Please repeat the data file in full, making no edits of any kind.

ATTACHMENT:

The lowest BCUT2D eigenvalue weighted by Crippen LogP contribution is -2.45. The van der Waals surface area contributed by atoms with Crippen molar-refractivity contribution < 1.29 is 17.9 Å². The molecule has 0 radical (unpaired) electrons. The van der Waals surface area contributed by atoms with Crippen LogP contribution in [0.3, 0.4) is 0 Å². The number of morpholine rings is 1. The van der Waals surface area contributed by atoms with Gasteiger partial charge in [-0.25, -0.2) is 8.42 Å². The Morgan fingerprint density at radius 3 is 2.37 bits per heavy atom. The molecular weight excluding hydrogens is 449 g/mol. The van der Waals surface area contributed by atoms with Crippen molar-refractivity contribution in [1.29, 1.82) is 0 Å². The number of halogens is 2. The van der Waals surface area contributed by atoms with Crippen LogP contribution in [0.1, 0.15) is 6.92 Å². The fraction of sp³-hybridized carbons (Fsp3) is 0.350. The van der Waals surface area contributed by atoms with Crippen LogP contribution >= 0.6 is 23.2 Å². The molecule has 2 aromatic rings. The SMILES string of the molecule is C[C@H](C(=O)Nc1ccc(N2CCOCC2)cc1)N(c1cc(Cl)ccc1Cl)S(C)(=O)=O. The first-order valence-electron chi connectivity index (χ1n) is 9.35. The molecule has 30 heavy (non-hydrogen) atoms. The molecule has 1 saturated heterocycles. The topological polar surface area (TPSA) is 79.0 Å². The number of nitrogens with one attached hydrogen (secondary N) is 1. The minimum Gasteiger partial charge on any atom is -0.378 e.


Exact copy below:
The lowest BCUT2D eigenvalue weighted by Crippen LogP contribution is -2.45. The van der Waals surface area contributed by atoms with Crippen molar-refractivity contribution < 1.29 is 17.9 Å². The molecule has 0 radical (unpaired) electrons. The van der Waals surface area contributed by atoms with Crippen LogP contribution in [0.3, 0.4) is 0 Å². The number of morpholine rings is 1. The van der Waals surface area contributed by atoms with Gasteiger partial charge in [-0.25, -0.2) is 8.42 Å². The Morgan fingerprint density at radius 3 is 2.37 bits per heavy atom. The molecular weight excluding hydrogens is 449 g/mol. The van der Waals surface area contributed by atoms with Crippen molar-refractivity contribution in [1.29, 1.82) is 0 Å². The number of halogens is 2. The van der Waals surface area contributed by atoms with Crippen LogP contribution in [0.1, 0.15) is 6.92 Å². The fraction of sp³-hybridized carbons (Fsp3) is 0.350. The van der Waals surface area contributed by atoms with Crippen LogP contribution >= 0.6 is 23.2 Å². The molecule has 2 aromatic rings. The SMILES string of the molecule is C[C@H](C(=O)Nc1ccc(N2CCOCC2)cc1)N(c1cc(Cl)ccc1Cl)S(C)(=O)=O. The first-order valence-electron chi connectivity index (χ1n) is 9.35. The molecule has 30 heavy (non-hydrogen) atoms. The molecule has 1 saturated heterocycles. The topological polar surface area (TPSA) is 79.0 Å². The number of nitrogens with one attached hydrogen (secondary N) is 1. The minimum Gasteiger partial charge on any atom is -0.378 e.